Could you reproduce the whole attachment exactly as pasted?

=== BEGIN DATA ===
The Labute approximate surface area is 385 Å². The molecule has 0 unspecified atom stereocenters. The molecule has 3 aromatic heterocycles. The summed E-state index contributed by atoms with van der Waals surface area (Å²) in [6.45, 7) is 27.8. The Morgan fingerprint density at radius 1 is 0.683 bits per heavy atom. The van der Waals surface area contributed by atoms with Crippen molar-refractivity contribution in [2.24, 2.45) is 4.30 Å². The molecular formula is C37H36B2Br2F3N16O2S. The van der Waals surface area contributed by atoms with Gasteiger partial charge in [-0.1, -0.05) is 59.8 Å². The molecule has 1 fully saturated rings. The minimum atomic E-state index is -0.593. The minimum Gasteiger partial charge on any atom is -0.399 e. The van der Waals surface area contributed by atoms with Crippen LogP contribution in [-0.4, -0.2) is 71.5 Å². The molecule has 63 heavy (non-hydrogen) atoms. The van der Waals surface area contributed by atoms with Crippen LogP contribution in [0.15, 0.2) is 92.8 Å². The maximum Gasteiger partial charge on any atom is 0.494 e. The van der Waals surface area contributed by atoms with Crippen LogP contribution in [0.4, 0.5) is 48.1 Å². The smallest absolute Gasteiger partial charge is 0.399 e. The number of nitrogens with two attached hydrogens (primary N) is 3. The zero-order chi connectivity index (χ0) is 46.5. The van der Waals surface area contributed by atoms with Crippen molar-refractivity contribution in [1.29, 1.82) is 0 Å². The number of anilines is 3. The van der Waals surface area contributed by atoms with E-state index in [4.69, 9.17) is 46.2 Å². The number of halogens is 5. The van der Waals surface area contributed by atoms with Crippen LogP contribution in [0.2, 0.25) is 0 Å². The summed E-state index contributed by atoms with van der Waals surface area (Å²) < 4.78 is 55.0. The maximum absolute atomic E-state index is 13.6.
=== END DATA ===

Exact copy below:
The Labute approximate surface area is 385 Å². The molecule has 0 unspecified atom stereocenters. The molecule has 3 aromatic heterocycles. The summed E-state index contributed by atoms with van der Waals surface area (Å²) in [6.45, 7) is 27.8. The Morgan fingerprint density at radius 1 is 0.683 bits per heavy atom. The van der Waals surface area contributed by atoms with Crippen molar-refractivity contribution in [2.24, 2.45) is 4.30 Å². The molecular formula is C37H36B2Br2F3N16O2S. The van der Waals surface area contributed by atoms with Gasteiger partial charge in [-0.1, -0.05) is 59.8 Å². The molecule has 1 fully saturated rings. The minimum atomic E-state index is -0.593. The minimum Gasteiger partial charge on any atom is -0.399 e. The van der Waals surface area contributed by atoms with Crippen LogP contribution in [-0.4, -0.2) is 71.5 Å². The molecule has 63 heavy (non-hydrogen) atoms. The van der Waals surface area contributed by atoms with Crippen LogP contribution in [0.15, 0.2) is 92.8 Å². The maximum Gasteiger partial charge on any atom is 0.494 e. The van der Waals surface area contributed by atoms with Crippen LogP contribution in [0.4, 0.5) is 48.1 Å². The smallest absolute Gasteiger partial charge is 0.399 e. The number of nitrogens with two attached hydrogens (primary N) is 3. The zero-order chi connectivity index (χ0) is 46.5. The van der Waals surface area contributed by atoms with Crippen molar-refractivity contribution in [1.29, 1.82) is 0 Å². The number of anilines is 3. The van der Waals surface area contributed by atoms with E-state index in [4.69, 9.17) is 46.2 Å². The number of halogens is 5. The van der Waals surface area contributed by atoms with Crippen LogP contribution in [0.2, 0.25) is 0 Å². The summed E-state index contributed by atoms with van der Waals surface area (Å²) < 4.78 is 55.0. The maximum absolute atomic E-state index is 13.6.